While COVID-19 vaccines are “free” to receive in the U.S., they’re being paid for by taxpayer dollars at a rate of $19.5011 per dose. Albania, the leaked contract revealed, paid $12 per dose,12 while the EU paid $14.70 per shot.13 While charging different prices to different purchases is common in the drug industry, it’s often frowned upon.

In the case of the price disparity between the U.S. and the EU, Pfizer is said to have given a price break to the EU because it financially supported the development of their COVID-19 vaccine.14 Still, Ehden noted, “U.S. taxpayers got screwed by Pfizer, probably also Israel.”15 Also, Pfizer makes a point to note that countries have no right to withhold payment to the company for any reason.16

Apparently, this includes in the case of receiving damaged goods. Purchasers of Pfizer’s COVID-19 vaccines are not entitled to reject them “based on service complaints,” unless they do not conform to specifications or the FDA’s Current Good Manufacturing Practice (CGMP) regulations.17 And, Ehden adds, “This agreement is above any local law of the state.”18

While the purchaser has virtually no way of canceling the contract, Pfizer can terminate the agreement in the event of a “material breach” of any term in their contract.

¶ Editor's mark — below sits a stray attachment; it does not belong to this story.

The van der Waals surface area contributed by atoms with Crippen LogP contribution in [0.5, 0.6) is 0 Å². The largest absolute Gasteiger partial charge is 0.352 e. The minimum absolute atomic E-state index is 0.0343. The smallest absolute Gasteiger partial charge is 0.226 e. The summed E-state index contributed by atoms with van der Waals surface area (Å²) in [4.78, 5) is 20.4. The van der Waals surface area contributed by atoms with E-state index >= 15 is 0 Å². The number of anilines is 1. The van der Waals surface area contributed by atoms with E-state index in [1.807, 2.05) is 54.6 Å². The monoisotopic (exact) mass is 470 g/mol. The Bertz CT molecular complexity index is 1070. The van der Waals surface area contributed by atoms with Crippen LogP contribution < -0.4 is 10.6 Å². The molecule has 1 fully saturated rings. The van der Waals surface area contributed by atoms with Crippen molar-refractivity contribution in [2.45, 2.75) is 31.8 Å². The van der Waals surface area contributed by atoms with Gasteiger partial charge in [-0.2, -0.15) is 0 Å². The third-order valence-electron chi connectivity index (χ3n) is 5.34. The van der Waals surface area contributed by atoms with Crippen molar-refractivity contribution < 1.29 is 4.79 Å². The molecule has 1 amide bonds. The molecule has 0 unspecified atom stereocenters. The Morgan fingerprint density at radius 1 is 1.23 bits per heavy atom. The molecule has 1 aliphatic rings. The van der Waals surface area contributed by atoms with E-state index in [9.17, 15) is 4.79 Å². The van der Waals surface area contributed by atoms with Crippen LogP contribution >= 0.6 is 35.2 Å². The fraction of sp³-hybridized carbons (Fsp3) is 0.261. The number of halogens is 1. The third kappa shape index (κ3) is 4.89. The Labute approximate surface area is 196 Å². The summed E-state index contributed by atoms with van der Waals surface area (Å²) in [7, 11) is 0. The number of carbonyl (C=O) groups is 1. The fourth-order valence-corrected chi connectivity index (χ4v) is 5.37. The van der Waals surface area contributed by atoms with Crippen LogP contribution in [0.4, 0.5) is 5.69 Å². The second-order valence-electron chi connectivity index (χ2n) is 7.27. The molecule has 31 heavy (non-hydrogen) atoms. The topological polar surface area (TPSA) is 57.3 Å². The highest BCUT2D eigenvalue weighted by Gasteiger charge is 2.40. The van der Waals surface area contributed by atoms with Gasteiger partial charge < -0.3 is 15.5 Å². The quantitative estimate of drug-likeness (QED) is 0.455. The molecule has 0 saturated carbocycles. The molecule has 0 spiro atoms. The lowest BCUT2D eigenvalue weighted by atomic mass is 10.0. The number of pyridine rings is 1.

Safety and Efficacy ‘Not Currently Known’

The purchaser of Pfizer’s COVID-19 vaccine must also acknowledge two facts that have largely been brushed under the rug: Both their efficacy and risks are unknown. According to section 5.5 of the contract:19

“Purchaser acknowledges that the Vaccine and materials related to the Vaccine, and their components and constituent materials are being rapidly developed due to the emergency circumstances of the COVID-19 pandemic and will continue to be studied after provision of the Vaccine to Purchaser under this Agreement.

Purchaser further acknowledges that the long-term effects and efficacy of the Vaccine are not currently known and that there may be adverse effects of the Vaccine that are not currently known.”

Indemnification by the purchaser is also explicitly required by the contract, which states, under section 8.1:20

“Purchaser hereby agrees to indemnify, defend and hold harmless Pfizer, BioNTech, each of their Affiliates, contractors, sub-contractors, licensors, licensees, sub-licensees, distributors, contract manufacturers, services providers, clinical trial researchers, third parties to whom Pfizer or BioNTech or any of their respective Affiliates may directly or indirectly owe an indemnity based on the research …

from and against any and all suits, claims, actions, demands, losses, damages, liabilities, settlements, penalties, fines, costs and expenses (including, without limitation, reasonable attorneys’ fees and other expenses of an investigation or litigation … arising out of, relating to, or resulting from the Vaccine …”

Meanwhile, the purchaser must also keep the terms of the contract confidential for a period 10 years.21

Purchasers Must Protect and Defend Pfizer